In-depth

The Orwellian Nightmare: Version 2.0

With personal data being gathered on such a wide scale by both companies and governments, Tom Brewster asks: Are we in an updated version of the Orwellian Nightmare?

It is easy to use George Orwell's 1984 as a comparative reference to where society is at now, but the novel is surely as important as it ever has been.

The modern classic presaged a dystopian society where people were deprived of privacy and, as a ruling body, the Party watched every move citizens made through its Big Brother mechanism.

While Orwell was onto something, however, his prediction (if it indeed was one) of an omnipotent, omniscient, singular controlling body was not exactly spot on.

In today's Western world the central powers aka each nation's government are not the only ones watching over us, gathering our data and making use of it.

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Instead, there are now an abundance of organisations mining personal information to ascertain what people are doing, and even to predict what they will do next.

Given the sheer proliferation of data available over the web and the huge range of sources, companies do not have a particularly arduous task in gathering our information these days.

And whilst in 1984 the Party was the dominant force of one state, Oceania, these companies are global and able to gather people's data regardless of location.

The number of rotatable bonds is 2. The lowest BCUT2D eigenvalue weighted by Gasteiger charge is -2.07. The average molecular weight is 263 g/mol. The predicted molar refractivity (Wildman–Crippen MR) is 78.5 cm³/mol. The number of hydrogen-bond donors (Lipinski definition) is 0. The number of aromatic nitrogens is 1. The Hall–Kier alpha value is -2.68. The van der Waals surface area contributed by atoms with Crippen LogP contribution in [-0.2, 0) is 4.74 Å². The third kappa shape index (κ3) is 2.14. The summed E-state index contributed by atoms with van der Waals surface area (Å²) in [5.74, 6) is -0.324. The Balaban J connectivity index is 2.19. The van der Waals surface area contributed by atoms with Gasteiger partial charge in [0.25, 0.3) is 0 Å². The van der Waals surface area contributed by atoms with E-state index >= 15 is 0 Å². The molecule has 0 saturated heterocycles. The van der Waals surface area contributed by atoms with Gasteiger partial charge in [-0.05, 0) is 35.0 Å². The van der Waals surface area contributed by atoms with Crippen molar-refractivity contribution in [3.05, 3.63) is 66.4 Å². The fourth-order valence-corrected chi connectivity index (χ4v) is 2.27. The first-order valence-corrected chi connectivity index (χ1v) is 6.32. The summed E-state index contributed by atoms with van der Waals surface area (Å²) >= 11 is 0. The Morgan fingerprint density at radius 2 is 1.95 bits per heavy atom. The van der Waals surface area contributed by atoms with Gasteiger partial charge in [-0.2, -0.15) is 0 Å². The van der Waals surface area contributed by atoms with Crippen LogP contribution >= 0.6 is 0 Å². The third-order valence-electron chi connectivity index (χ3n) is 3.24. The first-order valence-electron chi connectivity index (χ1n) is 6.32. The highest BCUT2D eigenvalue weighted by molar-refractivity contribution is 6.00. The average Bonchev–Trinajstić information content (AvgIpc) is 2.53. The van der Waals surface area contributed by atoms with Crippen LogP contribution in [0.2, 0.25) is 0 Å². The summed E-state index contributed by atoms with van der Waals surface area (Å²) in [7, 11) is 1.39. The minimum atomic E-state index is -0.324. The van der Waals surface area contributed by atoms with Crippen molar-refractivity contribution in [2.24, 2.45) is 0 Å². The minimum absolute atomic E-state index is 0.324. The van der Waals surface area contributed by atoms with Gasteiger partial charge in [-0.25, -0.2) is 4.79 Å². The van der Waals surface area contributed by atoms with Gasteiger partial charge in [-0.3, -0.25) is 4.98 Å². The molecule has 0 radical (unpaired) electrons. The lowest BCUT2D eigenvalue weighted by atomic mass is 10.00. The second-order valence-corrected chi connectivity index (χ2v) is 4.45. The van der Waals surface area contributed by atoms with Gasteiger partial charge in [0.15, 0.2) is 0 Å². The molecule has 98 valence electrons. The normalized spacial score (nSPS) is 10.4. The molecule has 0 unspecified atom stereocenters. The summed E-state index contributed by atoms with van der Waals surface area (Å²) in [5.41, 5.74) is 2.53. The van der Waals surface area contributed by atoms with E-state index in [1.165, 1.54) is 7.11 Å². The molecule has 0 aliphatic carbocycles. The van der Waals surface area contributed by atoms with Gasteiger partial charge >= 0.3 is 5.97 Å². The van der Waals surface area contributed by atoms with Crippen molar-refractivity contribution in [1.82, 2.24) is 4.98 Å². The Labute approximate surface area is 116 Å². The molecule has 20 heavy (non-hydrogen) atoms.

So, a question: Are we now living in the updated version of the Orwellian Nightmare?

Where did my data go?

One of the main questions to grapple with is whether many are simply unaware of what is happening to their personal information. When entering details for online services, be they government or corporate run, do people know enough about what is going to happen to their data?

According to Phil Booth, national coordinator for NO2ID, they do not. As we chat in a quaint little pub not too far from the corridors of power in Westminster, Booth talked of the complexity of the systems the common user will regularly interact with.

Much of what goes over the internet is done "invisibly, obscurely or arbitrarily" and it is not easy for the average user to understand why certain online events directly affecting them come to pass, said Booth, an erudite man who likes to pick a fight where he feels there needs to be one.

It is only when you get organisations like No2ID, which will look at drawing attention to the issues at hand, that people even begin to get the kind of information they need to understand their particular situation, Booth added

He also took umbrage with the DNA database and the Police National Computer (PNC). Booth claimed to have seen print outs that "seemed to indicate" information stored on the PNC can be accessed when companies carry out Criminal Records Bureau (CRB) checks on potential new employees, even though he had been told this was not possible.

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Undoubtedly, this could have detrimental effects on people's lives, without them even realising it.